She covered the trial of the parents of Ethiopian adoptees Hana Alemu and Immanuel Williams, and talked with many members of the Ethiopian community as well, including adoptees. She has written a powerful, challenging piece published today on Slate. Click on the title to read it: Hana’s Story: An adoptee’s tragic fate, and how it could happen again.

The article discusses Hana’s life and death, and the subsequent trial of Larry and Carri Williams, now serving long sentences in jail. It also tells the stories of several other Ethiopian adoptees, placed primarily by Adoption Advocates International, the same adoption agency that the Williamses used. These now-young adults were adopted into very large, Christian fundamentalist families, and many were subjected to the same treatment as Hana and her adopted brother Immanuel. Some of these Ethiopian adoptees have been thrown out of their families, have struggled mightily fitting into American society, and are now desperately alone, far from the land of their birth.

As an adoptive parent of twin Ethiopian daughters, I read the story of the Ethiopian adoptees with a heavy heart. I’ve expressed my concerns about adoption practices related to Hana and Immanuel in several posts, such as Case Study, Part 1: The Williamses’ Adoption Agency, and Case Study, Part 2.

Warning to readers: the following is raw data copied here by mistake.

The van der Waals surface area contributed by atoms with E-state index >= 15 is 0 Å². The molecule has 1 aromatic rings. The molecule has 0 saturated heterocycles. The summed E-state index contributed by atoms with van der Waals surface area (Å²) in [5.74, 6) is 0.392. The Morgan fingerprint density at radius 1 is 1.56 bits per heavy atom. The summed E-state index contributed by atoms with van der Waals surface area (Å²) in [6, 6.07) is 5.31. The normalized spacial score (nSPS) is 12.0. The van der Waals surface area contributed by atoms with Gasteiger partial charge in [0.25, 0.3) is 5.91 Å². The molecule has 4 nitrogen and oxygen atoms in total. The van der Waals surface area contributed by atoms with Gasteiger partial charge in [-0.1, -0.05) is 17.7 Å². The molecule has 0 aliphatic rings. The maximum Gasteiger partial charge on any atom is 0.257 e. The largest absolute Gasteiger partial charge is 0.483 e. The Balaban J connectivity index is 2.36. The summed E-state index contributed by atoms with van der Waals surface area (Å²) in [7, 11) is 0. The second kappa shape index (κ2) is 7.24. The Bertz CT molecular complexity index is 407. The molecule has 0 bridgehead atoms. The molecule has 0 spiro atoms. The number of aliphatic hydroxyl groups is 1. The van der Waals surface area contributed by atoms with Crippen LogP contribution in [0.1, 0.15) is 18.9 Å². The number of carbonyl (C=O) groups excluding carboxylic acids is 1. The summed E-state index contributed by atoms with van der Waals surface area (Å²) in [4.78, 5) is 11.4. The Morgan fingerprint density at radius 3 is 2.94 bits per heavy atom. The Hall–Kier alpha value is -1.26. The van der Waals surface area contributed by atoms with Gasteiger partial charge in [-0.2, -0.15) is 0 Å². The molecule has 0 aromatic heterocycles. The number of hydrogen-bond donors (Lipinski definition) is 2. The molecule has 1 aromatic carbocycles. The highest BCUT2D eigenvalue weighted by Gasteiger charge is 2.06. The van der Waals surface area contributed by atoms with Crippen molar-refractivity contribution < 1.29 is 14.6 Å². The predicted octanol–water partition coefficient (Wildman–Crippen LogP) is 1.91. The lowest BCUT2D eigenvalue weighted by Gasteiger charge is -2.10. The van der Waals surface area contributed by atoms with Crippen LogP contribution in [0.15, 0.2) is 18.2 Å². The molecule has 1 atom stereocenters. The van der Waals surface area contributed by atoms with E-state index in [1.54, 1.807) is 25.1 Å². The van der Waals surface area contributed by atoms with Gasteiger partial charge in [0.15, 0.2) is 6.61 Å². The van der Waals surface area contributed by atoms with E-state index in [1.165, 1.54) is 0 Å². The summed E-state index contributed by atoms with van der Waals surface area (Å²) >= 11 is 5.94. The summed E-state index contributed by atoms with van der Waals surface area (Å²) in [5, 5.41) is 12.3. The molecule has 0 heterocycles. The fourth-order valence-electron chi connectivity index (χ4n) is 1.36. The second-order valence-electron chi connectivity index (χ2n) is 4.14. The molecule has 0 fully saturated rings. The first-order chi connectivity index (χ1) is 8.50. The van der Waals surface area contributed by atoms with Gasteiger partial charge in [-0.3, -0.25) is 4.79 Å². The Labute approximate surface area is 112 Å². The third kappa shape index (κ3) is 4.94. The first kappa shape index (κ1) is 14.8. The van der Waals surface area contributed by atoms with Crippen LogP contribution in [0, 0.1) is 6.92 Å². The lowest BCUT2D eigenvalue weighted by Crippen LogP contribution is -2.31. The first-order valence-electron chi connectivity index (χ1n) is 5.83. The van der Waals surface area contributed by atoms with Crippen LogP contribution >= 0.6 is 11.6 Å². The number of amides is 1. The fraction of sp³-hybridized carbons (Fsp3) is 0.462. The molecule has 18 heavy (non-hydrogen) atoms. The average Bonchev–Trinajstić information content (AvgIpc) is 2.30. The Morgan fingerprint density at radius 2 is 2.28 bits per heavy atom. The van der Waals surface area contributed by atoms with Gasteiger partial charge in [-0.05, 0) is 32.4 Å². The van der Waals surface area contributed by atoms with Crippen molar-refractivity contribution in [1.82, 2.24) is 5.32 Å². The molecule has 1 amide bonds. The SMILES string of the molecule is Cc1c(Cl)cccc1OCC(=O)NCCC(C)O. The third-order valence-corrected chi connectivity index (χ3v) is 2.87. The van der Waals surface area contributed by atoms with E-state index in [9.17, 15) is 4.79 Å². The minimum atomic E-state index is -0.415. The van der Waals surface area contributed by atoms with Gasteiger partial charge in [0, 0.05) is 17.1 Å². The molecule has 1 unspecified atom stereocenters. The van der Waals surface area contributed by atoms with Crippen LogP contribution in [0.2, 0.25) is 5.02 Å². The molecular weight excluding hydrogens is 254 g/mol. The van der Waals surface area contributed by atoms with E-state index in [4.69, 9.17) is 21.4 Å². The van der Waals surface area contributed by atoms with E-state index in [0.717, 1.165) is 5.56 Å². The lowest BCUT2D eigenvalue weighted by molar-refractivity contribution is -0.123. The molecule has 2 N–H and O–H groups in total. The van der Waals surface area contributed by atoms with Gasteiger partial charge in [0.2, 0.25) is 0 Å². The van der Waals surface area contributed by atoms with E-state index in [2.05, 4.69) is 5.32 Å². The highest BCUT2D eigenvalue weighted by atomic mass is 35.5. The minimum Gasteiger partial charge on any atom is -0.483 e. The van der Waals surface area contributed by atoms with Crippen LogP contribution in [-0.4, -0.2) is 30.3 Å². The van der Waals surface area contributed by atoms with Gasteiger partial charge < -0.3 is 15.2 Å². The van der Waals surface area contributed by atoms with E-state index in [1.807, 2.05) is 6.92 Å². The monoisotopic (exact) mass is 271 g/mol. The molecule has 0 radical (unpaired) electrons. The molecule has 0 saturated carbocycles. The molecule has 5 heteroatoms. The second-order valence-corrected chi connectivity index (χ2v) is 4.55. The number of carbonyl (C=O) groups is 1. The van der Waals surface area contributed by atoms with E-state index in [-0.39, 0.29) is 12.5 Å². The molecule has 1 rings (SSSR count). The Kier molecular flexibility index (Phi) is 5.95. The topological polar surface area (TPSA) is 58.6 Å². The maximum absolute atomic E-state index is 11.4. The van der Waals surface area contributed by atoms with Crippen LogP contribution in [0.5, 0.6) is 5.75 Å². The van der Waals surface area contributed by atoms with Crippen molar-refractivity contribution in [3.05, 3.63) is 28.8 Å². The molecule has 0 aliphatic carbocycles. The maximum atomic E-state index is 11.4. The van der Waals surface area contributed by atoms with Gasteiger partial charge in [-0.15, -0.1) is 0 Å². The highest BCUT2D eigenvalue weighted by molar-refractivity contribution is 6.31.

While Hana’s death was an extreme example of what can go tragically wrong in adoption, we cannot dismiss it as “isolated” and turn our eyes. We need to reflect very seriously on how to make things better for adopted children. The children (we hope) grow up to be adults. They continue to need services and support, especially if the placements were not appropriate for them and they have been exiled from their adoptive families–and now cannot return to their homeland either.

I encourage you to read The Child Catchers, and to read Kathryn’s article on Slate. Yes, it’s tough reading, and the temptation is to shake our heads, to throw up our hands. But that’s not enough.

Hana Alemu (Williams)

Hana Alemu (Williams)

May Hana rest in peace, and may no child suffer as she did. May her legacy be one of hope and strength for Ethiopian adoptees.

Update: KUOW, NPR’s Seattle station, did an interview with Kathryn Joyce on November 13. Listen to it here.